The infamous online scammer from Nigeria has claimed another victim – and this time a lawyer who got swept up in the scheme has been suspended from practice for a year.
It happened in Iowa, where a lawyer landed in hot water for helping a client he believed was in line to inherit $19 million from a long-lost Nigerian cousin.
The conned counselor got his license yanked for numerous ethical violations – most notably a lack of competence.
It all started when the attorney – who had a general practice that included criminal defense, family law and personal injury – was approached with a get-rich scheme by a client he had formerly represented in a criminal matter.
And therein lies cautionary lesson number one: beware of clients bearing gifts. Especially criminal clients. And especially when the gift they are bearing seems way too good to be true.
Suitcases Full Of Money in Madrid
The client had documents that indicated he was entitled to almost $19 million in inheritance funds from a relative in Nigeria. The bounty was sitting right there, ready to be claimed. The money was practically already in his pocket. All he needed was a mere $177,000 – to pay inheritance taxes and to purchase a so-called anti-terrorism certificate.
What happened next is the stuff of a John Grisham novel – or perhaps one by Stephen King.
The attorney agreed to assist in collecting the money in exchange for a 10 percent contingency fee (or $1.9 million). He opened a file and went to work. He negotiated with people purported to be high-level international bankers and lawyers. He talked with someone who claimed to be the president of Nigeria.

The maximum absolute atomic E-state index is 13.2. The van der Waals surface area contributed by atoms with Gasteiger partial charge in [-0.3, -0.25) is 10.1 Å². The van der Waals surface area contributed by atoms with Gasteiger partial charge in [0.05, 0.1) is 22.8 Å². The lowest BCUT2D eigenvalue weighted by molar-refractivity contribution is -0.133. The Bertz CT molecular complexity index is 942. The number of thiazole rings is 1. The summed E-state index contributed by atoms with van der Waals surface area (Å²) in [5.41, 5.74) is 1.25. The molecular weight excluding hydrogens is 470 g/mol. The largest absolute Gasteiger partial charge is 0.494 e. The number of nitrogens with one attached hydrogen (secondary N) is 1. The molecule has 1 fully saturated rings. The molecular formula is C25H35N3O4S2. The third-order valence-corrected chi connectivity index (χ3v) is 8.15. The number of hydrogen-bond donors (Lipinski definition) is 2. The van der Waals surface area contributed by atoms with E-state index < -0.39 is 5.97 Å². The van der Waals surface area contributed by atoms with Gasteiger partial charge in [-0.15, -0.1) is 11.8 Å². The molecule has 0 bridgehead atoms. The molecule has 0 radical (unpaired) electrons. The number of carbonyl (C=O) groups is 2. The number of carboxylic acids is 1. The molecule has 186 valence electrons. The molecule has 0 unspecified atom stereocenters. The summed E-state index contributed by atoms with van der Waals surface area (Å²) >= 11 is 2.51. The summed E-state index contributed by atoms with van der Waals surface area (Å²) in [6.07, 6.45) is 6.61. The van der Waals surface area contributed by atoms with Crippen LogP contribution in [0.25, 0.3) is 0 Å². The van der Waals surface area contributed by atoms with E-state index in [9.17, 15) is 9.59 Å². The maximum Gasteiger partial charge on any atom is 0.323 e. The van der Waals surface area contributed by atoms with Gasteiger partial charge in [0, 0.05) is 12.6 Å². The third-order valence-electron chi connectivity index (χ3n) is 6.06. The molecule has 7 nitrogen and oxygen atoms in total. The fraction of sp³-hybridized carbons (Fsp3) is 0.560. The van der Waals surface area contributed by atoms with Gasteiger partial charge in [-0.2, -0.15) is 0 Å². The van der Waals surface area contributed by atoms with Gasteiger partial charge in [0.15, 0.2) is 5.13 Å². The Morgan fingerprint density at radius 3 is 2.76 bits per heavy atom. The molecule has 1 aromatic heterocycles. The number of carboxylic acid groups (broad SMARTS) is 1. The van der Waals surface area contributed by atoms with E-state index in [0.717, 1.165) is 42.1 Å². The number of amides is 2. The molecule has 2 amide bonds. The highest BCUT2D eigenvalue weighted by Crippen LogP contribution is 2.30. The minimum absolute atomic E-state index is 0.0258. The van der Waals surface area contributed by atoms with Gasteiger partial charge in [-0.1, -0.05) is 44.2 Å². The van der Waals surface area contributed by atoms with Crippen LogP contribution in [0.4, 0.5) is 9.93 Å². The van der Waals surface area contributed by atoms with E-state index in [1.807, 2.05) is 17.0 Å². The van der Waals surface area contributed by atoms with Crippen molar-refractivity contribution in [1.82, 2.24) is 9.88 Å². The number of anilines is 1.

He also began hitting up present and former clients for funds to finance the scheme.
All told, he solicited more than $200,000 in loans, promising the clients that they would quadruple their investments once the inheritance money was banked. One client forked over $7,000. Three others paid between $20,000 and $25,000. A fifth client was hit up for $160,000, although it is unclear exactly how much of that was actually paid.
The “loan proceeds” were turned over to the scammers, reports Mike Frisch on Legal Profession Blog. Needless to say, no inheritance money ever arrived.
Cursory Internet Search
In its disciplinary order, the Iowa Supreme Court said a “cursory Internet search” would have revealed the scam.
The court also found:
- The attorney failed to verify the identity of the people he spoke to.
- He failed to authenticate the alleged will and death certificate.
- His interest in obtaining the contingency was adverse to the interests of the clients who made the loans.
- He “appears to have honestly believed—and continues to believe—that one day a trunk full of ... one hundred dollar bills is going to appear upon his office doorstep,” according to the decision.
The court noted that this was not the first lawyer in Iowa to become snared in a Nigerian scam.
And in the lone positive note in this whole sad affair, the court cited the attorney’s long history of pro bono as a mitigating factor. Three cheers for volunteerism!
Jay Reeves a/k/a The Risk Man is an attorney licensed in North Carolina and South Carolina. Formerly he was Legal Editor at Lawyers Weekly and Risk Manager at Lawyers Mutual. Contact firstname.lastname@example.org, phone 919-619-2441.
- Legal Profession Blog http://lawprofessors.typepad.com/legal_profession/2013/12/the-iowa-supreme-court-has-suspended-an-attorney-for-at-least-one-year-noting-that-he-was-not-the-first-iowa-lawyer-who-has.html
- ABA Journal http://www.abajournal.com/news/article/unwitting_lawyer_is_suspended_for_arranging_client_payments_for_nigerian/?goback=%2Egde_2691620_member_5822434567662874624#%21
- Iowa Supreme Court http://www.iowacourts.gov/About_the_Courts/Supreme_Court/Supreme_Court_Opinions/Recent_Opinions/20131206/13-0780.pdf